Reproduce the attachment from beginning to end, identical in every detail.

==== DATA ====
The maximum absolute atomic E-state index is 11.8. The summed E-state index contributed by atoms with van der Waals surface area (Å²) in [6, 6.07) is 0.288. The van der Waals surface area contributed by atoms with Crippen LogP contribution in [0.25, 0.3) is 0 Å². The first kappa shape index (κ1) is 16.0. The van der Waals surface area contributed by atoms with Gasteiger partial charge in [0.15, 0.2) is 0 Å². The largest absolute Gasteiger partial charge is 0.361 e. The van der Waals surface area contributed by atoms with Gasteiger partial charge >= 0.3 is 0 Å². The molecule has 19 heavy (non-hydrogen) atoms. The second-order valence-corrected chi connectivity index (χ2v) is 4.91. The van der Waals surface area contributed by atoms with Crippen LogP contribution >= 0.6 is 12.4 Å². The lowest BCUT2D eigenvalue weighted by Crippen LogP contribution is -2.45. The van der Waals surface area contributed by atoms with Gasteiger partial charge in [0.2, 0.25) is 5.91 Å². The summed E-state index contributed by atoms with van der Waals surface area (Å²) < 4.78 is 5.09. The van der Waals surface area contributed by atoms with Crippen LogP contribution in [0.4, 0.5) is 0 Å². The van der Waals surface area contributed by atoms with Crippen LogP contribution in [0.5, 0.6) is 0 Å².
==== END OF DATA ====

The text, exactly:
The maximum absolute atomic E-state index is 11.8. The summed E-state index contributed by atoms with van der Waals surface area (Å²) in [6, 6.07) is 0.288. The van der Waals surface area contributed by atoms with Crippen LogP contribution in [0.25, 0.3) is 0 Å². The first kappa shape index (κ1) is 16.0. The van der Waals surface area contributed by atoms with Gasteiger partial charge in [0.15, 0.2) is 0 Å². The largest absolute Gasteiger partial charge is 0.361 e. The van der Waals surface area contributed by atoms with Gasteiger partial charge >= 0.3 is 0 Å². The molecule has 19 heavy (non-hydrogen) atoms. The second-order valence-corrected chi connectivity index (χ2v) is 4.91. The van der Waals surface area contributed by atoms with Crippen LogP contribution >= 0.6 is 12.4 Å². The lowest BCUT2D eigenvalue weighted by Crippen LogP contribution is -2.45. The van der Waals surface area contributed by atoms with Gasteiger partial charge in [0.2, 0.25) is 5.91 Å². The summed E-state index contributed by atoms with van der Waals surface area (Å²) < 4.78 is 5.09. The van der Waals surface area contributed by atoms with Crippen LogP contribution in [0.4, 0.5) is 0 Å². The van der Waals surface area contributed by atoms with Crippen LogP contribution in [0.5, 0.6) is 0 Å².